With a skipper aboard not much was likely to change because they were stuck aground. Gen set running chuffing out white smoke I guess because its raw water intake was stuffed with sand or it was partially out of the water or both, but hair straighteners, coffee machines, ice makers and fridges need to run! Right?


Police arrive… in the biggest boat they have. Attempts over hours pulling the bow, left, then right over and over with two broken tow lines fail – but one last go as the tide began to drop after high, the big white whale was afloat between the bars. Fists on the aft deck punched the air, spectators seated row after row on the sandbags cheered. I was not so confident. The police boat towed Limitless north between the first and second sandbars looking for an escape channel, but as saved whales sometimes do, Limitless headed back to towards the shore and beached itself again. Instinct I guess, it just wanted to die that day.


Sunset came, police boat left. The luna module came to the creek and we chatted. I recognised a mate was the driver and he was freezing. We got him a jacket, dried him and warmed him up - bailed out the tender boat and I guess this is when we got involved. He was ashore to receive several Uber deliveries. Toilet paper, dog food, drinking water and a bus load of KFC. I skipped the ‘luna lander’ jet powered tender which was a horrible poorly maintained thing back out to deliver the supplies. Now dark and a considerable shore break beating against the side of Limitless we did the transfer of supplies and took off the Master V skipper. Approximately 6 persons remained on-board for a very unpleasant night as waves crashed and broke over the big beached whale while she lay stranded on her side. Returning to the creek we copped several waves flooding the tender. I briefed the two others aboard if we overturned to swim to the beach and not towards the pier but it all worked out.


Sunday morning we launched a better RIB to do the ferry trips to Limitless – still stuck on her side, morning light catching the still choking gen set smoke. The Master V skipper returned with a couple of proper Maritime fellas from Baghwan Marine based up in the Yarra. Plan was to return with a 350 ton barge to persuade Limitless to return to the sea on the next high tide. Later that day the impressive big barge arrived with a support boat, a crew of fellas in yellow hard hats, divers and heavy duty equipment. Able to access the shallow water around Limitless we delivered tow lines and the Baghwan crew to prepare them for the tow. All was in place but for the owner to accept the conditions of an email that I gather had to do with damage and likely cost to commence with the ‘salvage’. All in place the show began. 350 tons vs 60 ton. The large barge was anchored 300 meters to sea. The tow line tensioned on a massive scale winch used for towing ships. The line lifted from the water over its entire length. A man in a hard hat was stationed in the bow of limitless reporting over the radio the creeks and groans from the fibreglass shell. All the rest hid protected in case of something breaking. There she sat, not an inch of movement… but over time the crew knew that the action of the waves would wriggle the boat enough for the tow line tension to do its thing – and it did. She then gently slipped forward towards freedom and away from today's patient crowd. It all looked controlled and gentle enough although underwater stabilisers had dug into the sand and didn’t fare so well.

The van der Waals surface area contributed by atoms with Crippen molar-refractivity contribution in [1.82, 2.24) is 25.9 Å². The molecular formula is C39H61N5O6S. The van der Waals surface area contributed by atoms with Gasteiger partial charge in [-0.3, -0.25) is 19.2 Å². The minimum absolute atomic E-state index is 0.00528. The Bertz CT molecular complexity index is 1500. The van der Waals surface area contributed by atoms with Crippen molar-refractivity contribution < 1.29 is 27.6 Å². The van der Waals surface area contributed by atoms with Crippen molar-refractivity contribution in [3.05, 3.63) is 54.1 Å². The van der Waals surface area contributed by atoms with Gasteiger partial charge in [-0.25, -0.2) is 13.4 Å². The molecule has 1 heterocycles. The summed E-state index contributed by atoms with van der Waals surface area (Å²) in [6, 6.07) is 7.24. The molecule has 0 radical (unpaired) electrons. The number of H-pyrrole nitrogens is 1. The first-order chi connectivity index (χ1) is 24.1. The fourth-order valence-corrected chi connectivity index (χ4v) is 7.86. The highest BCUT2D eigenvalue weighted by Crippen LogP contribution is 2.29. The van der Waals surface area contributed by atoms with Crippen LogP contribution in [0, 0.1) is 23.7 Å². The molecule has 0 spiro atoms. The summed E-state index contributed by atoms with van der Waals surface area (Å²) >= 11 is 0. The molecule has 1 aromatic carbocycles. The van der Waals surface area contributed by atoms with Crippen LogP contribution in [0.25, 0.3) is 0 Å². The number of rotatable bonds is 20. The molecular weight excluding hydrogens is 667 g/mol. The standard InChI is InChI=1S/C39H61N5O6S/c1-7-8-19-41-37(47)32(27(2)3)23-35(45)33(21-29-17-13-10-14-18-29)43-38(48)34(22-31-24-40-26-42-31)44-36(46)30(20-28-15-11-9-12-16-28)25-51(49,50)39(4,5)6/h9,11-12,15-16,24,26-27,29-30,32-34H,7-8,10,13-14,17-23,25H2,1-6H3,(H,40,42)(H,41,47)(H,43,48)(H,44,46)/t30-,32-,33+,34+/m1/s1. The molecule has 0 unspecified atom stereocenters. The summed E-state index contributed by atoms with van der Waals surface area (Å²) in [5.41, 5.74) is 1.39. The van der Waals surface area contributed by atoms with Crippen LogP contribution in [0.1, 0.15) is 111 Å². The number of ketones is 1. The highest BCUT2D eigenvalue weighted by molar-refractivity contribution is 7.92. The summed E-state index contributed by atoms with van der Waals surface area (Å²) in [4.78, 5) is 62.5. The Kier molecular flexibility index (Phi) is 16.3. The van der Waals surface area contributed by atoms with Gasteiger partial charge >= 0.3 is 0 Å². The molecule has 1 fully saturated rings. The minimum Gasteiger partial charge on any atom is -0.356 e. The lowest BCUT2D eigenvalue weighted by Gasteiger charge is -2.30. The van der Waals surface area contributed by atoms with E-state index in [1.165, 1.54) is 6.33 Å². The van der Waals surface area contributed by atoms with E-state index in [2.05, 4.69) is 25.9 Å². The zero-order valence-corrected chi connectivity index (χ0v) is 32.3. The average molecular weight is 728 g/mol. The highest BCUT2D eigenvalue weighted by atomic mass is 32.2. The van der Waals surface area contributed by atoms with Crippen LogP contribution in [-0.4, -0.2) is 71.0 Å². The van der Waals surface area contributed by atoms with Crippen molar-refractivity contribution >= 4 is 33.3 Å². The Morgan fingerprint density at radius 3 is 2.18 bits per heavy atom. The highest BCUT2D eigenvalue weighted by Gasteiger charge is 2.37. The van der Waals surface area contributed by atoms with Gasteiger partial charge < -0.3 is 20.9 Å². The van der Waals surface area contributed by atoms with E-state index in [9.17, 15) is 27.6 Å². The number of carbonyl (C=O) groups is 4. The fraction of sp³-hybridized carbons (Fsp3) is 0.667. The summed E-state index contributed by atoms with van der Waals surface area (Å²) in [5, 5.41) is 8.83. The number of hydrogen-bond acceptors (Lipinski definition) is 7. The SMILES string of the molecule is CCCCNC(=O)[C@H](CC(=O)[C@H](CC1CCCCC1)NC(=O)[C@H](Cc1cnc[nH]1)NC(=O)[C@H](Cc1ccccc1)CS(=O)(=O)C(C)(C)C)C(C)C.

Towed a distance out to sea, Bagwhan Marine sent a diver below in a full suit with air lines attached. An underwater camera mounted to his helmet relayed live images to a screen as they checked for damage. This was a serious professional operation with a second diver ready to assist if required. Some fuel escaped into the sea from a bilge pump but that was swiftly dealt with. A well executed salvage was complete and the powerless carcass was then towed to the Yarra for monitoring overnight.


A few days later she was towed to Martha Cove for slipping and many weeks of repairs followed. In a way, she found a new limit but an expensive way to find it.




NIGEL Abbott